This year's Comic-Con International--the comics industry's biggest event for both its producers and its consumers, held in San Diego July 19--22--highlighted the ways that comics and other media, print and visual, are leaking into each other.
Sales of traditional comics pamphlets continue to flounder, but at the same time, graphic novels and trade-paperback collections of comics are hitting new sales peaks, and film and TV tie-ins are smash hits. The forthcoming Spider-Man and X-Men 2 movies attracted more attention and speculation than anything else at the convention, and the autograph lines for boundary-crossing creators like movie director/comics writer Kevin Smith (now writing Green Arrow for DC) stretched on and on. It's clearly not an issue of whether or not the industry can survive, but of how radically and how quickly it's going to change.
If you're used to book-trade conventions, Comic-Con can come as a shock. For one thing, signings don't mean you get a free copy of the book--you'd better bring your own copy of what you want signed, or buy one from the smaller publishers, who are happy to sell their books one at a time from their booths. (At least one former big-name artist had hung out a shingle saying he was charging $2 for every signature after the first two.) The industry people in attendance are outnumbered by fans carrying sketchbooks and shopping for goodies, many of them in full heroic costume. Besides publishers, the teeming floor is filled with used-comics retailers (bringing their rarest wares, for which the new trend is to seal them in Lucite to preserve their value forever while making them unreadable), bootleg anime video vendors, toy displays and original-art dealers.
Still, the industry's torn between serving its traditional audience--the hardcore fans who make up most of Comic-Con's attendees, the ones who wear Cardcaptor Sakura costumes, buy Sugar & Spike stuffed toys and follow their favorite comics month by month--and the newer wave of customers who would rather buy and read comics in discrete bound volumes. "The trades are more profitable for the company, no question about that," said Bob Greenberger, Marvel Comics' director of publishing operations. "Because [their content has] already been in the monthly comic, art and editorial costs are way down." Devin Grayson, who writes Gotham Knights for DC and Ghost Rider for Marvel, said she's seen a strong recent trend toward writing comics in story arcs that can be collected as trade paperbacks, "and it's hard to say who's pushing it harder--the publishers or the creators. From the creators' standpoint, it changes the entire audience that their stories can reach." Chris Staros of Top Shelf notes that his business is 95% trade paperbacks. He's an exceptional case, but publisher Gary Groth said that paperbacks are about half of Fantagraphics' business, and Image's publisher Jim Valentino estimated they account for 35% of his sales and are growing.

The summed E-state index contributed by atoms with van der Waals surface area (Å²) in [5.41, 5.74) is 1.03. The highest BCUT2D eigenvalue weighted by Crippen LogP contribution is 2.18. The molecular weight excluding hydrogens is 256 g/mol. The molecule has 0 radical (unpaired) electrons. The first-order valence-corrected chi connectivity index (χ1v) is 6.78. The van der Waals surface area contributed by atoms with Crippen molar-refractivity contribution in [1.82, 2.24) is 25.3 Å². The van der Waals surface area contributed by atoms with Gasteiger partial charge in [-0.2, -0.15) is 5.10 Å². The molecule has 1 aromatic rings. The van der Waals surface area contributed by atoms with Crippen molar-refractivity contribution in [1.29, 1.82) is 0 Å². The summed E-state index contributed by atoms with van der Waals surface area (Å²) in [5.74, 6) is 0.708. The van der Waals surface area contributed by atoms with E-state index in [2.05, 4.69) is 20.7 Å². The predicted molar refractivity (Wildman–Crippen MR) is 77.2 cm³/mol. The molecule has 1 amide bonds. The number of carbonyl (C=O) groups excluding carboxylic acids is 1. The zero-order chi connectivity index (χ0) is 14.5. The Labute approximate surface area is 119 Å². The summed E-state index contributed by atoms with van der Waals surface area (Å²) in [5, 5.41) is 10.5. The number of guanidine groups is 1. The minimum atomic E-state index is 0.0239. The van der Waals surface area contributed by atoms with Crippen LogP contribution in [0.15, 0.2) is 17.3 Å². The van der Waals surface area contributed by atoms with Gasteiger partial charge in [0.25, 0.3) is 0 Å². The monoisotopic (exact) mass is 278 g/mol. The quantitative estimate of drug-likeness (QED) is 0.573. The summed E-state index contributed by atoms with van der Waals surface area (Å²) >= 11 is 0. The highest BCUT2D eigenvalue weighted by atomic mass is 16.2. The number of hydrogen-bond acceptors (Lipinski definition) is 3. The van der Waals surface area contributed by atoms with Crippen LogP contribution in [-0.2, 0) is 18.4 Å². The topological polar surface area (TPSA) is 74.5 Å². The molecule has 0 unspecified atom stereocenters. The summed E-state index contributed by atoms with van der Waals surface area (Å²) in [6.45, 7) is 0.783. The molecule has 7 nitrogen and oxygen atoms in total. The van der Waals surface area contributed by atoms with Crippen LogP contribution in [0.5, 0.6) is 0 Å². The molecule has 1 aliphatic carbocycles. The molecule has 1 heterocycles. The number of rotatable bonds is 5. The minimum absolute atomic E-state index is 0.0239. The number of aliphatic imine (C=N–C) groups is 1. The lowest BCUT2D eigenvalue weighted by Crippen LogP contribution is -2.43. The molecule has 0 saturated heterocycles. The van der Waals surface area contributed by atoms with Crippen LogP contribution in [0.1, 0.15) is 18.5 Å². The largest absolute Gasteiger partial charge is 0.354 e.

Bookstores and Libraries
LPC's Robert Boyd noted (in a panel called "Graphic Novels in the Real World") that comics publishers have to "play by different rules" for the book retail trade. Fantagraphics, for instance, scheduled books only about four months in advance until recently, though now that its titles are being distributed by W.W. Norton, the publisher has planned its list well into 2002. Meanwhile, Greenberger reported that Marvel is trying to build its long-suffering backlist now, as well as standardizing its trade dress and concentrating on volumes that tell a single story, as opposed to "best of" collections--a strategy that has long served DC and its Vertigo imprint well.
There's certainly a demand for comics among bookstore customers: Boyd said LPC has sold more than 478,000 graphic novels this year (covering about 1,000 titles), after selling about 234,000 last year. San Francisco comics specialty store Comic Relief's owner, Rory Root, noted that library circulation rates for graphic novels average three times the circulation rate for bestselling prose novels. Comic Relief is the rare comics store that specializes in trade paperbacks, and Root works with more than 50 library systems around the country. But Boyd also spoke of the "gatekeeper mentality" that often prevents stores and libraries from ordering graphic novels--the kid-stuff image that comics have never been able to shake entirely, even while the average comics fan is now a college-educated professional with an above-average income.
Down on the convention floor, the cartoonists themselves seemed to hover around the small-press area, where quirky projects such as Red Ink's meticulously hand-assembled anthology, Non, and the Danny Hellman benefit collection, Legal Action Comics, were the prestige items to be seen carrying. And even as the kids (of both genders--a welcome development) lined up to have their photos taken with Elektra and to check out the previews of Star Wars: Episode 2, there was the sense that this most nostalgia-obsessed of industries needs to be very careful about maintaining its ties to its past at the cost of new readers. As Marvel editor-in-chief Joe Quesada put it, "We're trying to steer clear of getting tied up in our own superhero underwear."